4) Carrie by Stephen King (1974)

I've always been a fan of Stephen King's earliest work penned throughout the 1970s and 1980s and Carrie is by far my favorite novel by the "king" of horror.

For the small percentage of readers not familiar with the plot of Carrie, it's about an awkward, sheltered, old-fashioned teenage girl ridiculed by the entire high school. Of course, nobody knows what Carrie has to endure when she goes home at the end of the day, living strictly by the ridiculous rules of her fanatical, over-the-top, god-fearing crazy mother who abuses Carrie both verbally and physically on a regular basis. When Carrie ventures to the prom under the false impression that she is finally accepted by her peers, hell almost literally breaks loose and Carrie begins to seek revenge -- using telekinesis.

With the cuckoo mother and telekinetic powers aside, the menstruation scene at the beginning of the novel is enough to freak anybody out, as King treats us to a mortifying scene with Carrie not knowing what her period is as she drowns in a waterfall of tampons being thrown at her by the girls in the locker room. Carrie is now considered a modern classic and shouldn't be missed.

5) Feast by Graham Masterton (1988)

Feast is the mother-lode of all horror novels and if you frequent this website, you'll find it mentioned in numerous places on several different posts. Feast is by far the best and most frightful horror novel I've ever read in my life and unfortunately for all other horror novelists, I'm always comparing it to everything else.

Going by the title of Ritual outside of the United States, Feast is about a man who visits a small town in Connecticut with his son and discovers the townspeople are all part of an evil cult. The horror of the novel is learning about exactly what this cult practices and once you do find out, you won't be able to tear yourself away. Feast will truly make you sick to your stomach, but in the most satisfying way if you love horror. There's a spot in the novel where Masterton colorfully and accurately describes what an eyeball feels like if you chew into one.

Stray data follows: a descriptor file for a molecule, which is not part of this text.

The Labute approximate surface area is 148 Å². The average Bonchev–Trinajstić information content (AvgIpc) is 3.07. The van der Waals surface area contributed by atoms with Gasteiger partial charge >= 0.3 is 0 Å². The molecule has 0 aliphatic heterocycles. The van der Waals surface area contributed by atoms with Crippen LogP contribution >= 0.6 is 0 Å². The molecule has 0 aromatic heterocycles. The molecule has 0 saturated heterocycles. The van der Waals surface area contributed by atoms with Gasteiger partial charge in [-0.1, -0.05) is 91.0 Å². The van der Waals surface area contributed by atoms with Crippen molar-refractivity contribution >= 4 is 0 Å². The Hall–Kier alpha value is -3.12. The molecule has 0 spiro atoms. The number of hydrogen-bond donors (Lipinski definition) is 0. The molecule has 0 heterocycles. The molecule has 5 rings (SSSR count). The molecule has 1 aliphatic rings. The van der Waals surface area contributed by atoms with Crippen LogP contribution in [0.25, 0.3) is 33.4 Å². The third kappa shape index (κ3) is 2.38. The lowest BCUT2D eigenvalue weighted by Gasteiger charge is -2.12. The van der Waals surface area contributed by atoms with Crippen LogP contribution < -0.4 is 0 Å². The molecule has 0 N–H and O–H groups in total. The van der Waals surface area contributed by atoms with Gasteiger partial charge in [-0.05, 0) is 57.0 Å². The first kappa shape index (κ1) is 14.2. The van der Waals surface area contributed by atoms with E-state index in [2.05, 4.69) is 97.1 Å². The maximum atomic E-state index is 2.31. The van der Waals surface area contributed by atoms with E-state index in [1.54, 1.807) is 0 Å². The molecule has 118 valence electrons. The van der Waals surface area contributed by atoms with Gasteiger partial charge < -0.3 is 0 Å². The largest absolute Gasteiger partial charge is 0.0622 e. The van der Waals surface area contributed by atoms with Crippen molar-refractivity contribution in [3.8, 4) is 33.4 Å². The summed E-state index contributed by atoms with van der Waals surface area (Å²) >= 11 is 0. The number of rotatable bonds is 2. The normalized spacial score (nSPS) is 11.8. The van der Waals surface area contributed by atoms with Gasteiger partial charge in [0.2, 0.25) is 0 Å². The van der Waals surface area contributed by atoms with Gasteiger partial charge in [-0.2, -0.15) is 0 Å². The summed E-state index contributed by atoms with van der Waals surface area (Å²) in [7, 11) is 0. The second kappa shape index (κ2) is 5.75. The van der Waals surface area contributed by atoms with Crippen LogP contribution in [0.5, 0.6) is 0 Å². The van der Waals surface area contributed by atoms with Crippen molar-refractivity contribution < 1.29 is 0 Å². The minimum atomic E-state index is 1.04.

The climax of Feast is also surprising and unbelievable and Masterton is the master of unexpected endings.

Read our review of Feast here: Dreamworld Book Reviews -- Feast.

Do you agree or disagree with these selections? What are your favorite horror novels? Are there any that made you sick to your stomach?

3 comments:

  1. I remember reading 'Carrie' when I was young and on holidays. It took me 12 hours (not including sleep) and I loved it! It kind of reminded me of how I was treated at high school (yep, I wasn't the most popular, coolest, wanted, included or had the most friends girl in school either).
    I do recall that SK wrote in his 'On Writing' memoir that he got his idea for the book from a time when he moved furniture and he happened upon a woman's place where he saw a huge crucifix up on the wall of the living room (it took up the whole room!). He wondered what it would be like to live with that watching over your every move; especially if you were a teenager... and there was the idea of 'Carrie'. I think that's how it went.
    Thoroughly enjoyed the book the first time... and then I picked it up again a few years ago and absolutely relished it the second time! :D

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  2. Wow -- that's neat about his inspiration for Carrie, haha...how creepy! The same thoughts would run through my head if I saw that in somebody's house. Yes, the book reads really well and is pretty timeless considering when it was written. I have a permanent copy sitting on my bookshelf and re-read it every few years.

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  3. I remember John Saul. My favorite book was called Suffer the Children.